War of the Rebellion: Serial 099 Page 0428 OPERATIONS IN N. C., S. C., S. GA., AND E. FLA. Chapter LIX.

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responsible that his pontoon is got to the point of ferriage. Possibly there may be water enough in some of the creeks which intersect the marsh to float the pontoons a part of the way. In this case the party of engineers accompanying each pontoon will manage it while afloat, the infantry moving along the marsh near it to assist if necessary. When all the pontoons have reached the point of ferriage further orders will be given. It is expected that every man in the command will get wet. Strict orders should be given to prevent either lights or noise, as either would give the alarm to the enemy.

Very respectfully,


Lieutenant-Colonel and Brevet Brigadier-General.

CITY POINT, VA., February 15, 1865.

Honorable E. M. STANTON,

Secretary of War:

The Richmond Dispatch to-day has the following:


We have for some days been in doubt as to what force Sherman had sent in the direction of Augusta. This doubt has at length been solved. It seems that while his main army advanced toward Branchville and Charleston he sent Kilpatrick and his cavalry to demonstrate against Augusta, and to break up the Charleston and Augusta Railroad. From official dispatches received at the War Department we learn that on last Friday General Wheeler attacked Kilpatrick at Aiken, on the Charleston and Augusta Railroad, twenty miles northeast of Augusta, and after a considerable engagement drove him five miles in the direction of Branchville.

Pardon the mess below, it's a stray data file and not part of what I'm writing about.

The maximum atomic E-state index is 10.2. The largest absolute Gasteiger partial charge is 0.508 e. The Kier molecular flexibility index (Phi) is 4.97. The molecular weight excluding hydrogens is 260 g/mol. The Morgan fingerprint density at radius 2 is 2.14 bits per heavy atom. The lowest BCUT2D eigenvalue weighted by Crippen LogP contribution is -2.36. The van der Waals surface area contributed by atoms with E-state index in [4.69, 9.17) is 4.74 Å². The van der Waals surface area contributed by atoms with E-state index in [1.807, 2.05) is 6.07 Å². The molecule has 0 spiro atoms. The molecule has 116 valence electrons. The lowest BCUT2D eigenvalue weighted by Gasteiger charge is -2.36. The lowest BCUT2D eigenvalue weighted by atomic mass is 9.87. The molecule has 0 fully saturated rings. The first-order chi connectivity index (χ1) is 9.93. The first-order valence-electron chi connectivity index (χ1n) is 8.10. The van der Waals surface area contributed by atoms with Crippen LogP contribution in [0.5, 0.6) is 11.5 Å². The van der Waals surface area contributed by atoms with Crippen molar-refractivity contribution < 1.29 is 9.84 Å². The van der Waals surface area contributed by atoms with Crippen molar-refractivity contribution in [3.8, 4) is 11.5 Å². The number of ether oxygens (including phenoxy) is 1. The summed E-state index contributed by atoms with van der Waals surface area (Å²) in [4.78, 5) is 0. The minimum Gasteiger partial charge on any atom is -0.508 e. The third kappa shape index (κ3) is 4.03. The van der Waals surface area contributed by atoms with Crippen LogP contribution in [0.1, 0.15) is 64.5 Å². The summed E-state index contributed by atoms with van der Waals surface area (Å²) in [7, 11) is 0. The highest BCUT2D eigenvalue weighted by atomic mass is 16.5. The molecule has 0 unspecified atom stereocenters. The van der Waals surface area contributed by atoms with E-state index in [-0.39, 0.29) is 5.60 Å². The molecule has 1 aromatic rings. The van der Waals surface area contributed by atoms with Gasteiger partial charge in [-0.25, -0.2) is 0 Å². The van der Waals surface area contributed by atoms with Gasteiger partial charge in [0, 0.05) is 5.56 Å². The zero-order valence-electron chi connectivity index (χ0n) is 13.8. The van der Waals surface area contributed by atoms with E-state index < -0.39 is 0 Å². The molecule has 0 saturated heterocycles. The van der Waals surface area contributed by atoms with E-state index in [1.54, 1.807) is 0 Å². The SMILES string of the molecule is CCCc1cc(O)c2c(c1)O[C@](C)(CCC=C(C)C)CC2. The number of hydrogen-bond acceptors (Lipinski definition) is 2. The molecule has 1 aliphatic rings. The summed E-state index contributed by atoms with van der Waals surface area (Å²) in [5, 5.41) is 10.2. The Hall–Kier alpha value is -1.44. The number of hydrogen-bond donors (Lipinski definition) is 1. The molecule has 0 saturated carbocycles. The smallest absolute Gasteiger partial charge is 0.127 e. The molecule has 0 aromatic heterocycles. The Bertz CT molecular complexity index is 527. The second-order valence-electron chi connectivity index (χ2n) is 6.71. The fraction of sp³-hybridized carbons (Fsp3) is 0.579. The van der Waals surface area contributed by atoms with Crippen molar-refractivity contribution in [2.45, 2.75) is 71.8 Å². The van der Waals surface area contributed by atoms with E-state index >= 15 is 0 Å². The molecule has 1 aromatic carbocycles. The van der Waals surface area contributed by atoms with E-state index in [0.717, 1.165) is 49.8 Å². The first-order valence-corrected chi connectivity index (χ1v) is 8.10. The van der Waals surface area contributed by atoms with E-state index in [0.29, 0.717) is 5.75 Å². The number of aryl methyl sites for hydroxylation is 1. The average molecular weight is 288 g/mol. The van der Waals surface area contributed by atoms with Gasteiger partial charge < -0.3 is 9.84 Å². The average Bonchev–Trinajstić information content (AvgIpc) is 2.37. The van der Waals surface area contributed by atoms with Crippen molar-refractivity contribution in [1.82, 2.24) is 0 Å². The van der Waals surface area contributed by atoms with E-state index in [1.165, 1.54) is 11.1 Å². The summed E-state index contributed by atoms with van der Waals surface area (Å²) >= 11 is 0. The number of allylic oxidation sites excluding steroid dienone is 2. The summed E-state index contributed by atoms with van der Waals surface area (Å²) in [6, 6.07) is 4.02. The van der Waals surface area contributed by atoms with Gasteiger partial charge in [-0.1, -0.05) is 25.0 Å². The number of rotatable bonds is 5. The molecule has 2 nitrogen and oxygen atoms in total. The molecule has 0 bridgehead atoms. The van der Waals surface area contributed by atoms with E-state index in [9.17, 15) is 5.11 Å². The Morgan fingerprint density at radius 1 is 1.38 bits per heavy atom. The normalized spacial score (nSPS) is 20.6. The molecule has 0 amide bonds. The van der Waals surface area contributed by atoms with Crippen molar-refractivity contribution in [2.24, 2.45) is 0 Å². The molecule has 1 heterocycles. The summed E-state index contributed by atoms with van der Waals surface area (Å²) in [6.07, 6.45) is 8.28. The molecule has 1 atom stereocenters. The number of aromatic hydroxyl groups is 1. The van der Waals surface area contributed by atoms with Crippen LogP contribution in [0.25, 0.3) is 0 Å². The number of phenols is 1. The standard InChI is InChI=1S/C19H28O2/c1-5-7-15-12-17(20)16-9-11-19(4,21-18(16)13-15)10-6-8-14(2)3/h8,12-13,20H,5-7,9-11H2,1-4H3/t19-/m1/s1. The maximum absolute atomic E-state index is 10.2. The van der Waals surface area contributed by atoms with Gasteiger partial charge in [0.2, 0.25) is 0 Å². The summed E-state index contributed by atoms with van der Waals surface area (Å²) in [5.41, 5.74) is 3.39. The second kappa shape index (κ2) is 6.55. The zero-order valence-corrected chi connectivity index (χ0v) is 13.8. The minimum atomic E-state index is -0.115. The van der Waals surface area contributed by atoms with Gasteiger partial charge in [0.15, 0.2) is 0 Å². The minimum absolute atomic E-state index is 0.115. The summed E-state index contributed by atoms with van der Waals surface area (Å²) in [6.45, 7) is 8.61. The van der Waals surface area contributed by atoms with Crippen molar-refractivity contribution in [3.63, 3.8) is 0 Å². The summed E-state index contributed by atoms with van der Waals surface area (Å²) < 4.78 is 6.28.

An official dispatch received from Columbia, yesterday states that in consequence of the enemy having occupied Orangeburg in force our troops have abandoned Branchville. This is in effect the same statement made by us yesterday. Our troops have by this no doubt, fallen back to the Congaree River, which, with the Wateree, forms the Santee. Columbia is situted immediately on the right bank of the Congaree, thirty miles above its confluence with the Wateree. If our troops fall back behind the Congaree the enemy will be able to shell Columbia from the south bank of that stream. We also learn that the Congaree and its tributary, the Saluda, are both easily fordable above the city. This disposes us to believe that our troops will seek to give battle before crossing the Congaree.

The Whig says:

We learn upon good authority that our forces are falling back before Sherman's advancing columns in the direction of Columbia, S. C., and will probably make a stand on the Santee.


We learn that a naval party, consisting of 12 officers and 100 men, under the command of Lieutenant (Tacony) Read, were recently caputred by the yankees near Smithfield, Isle of Wight County. Among the party was Assistant Engineer Tomlinson, of the James River fleet, who was married the night before his departure. We do not deem it pry information as to the object of their expedition and think we are sufficiently explicit when we say that they started for a purpose, failed in accomplishing it, and are now no doubt in a Yankee prison doing anything else than blessing their luck. A heavy fire occurred at Danville on Wednesday last. The estimated loss exceeds $2,000,000. General Braxton Bragg is at present in Richmond.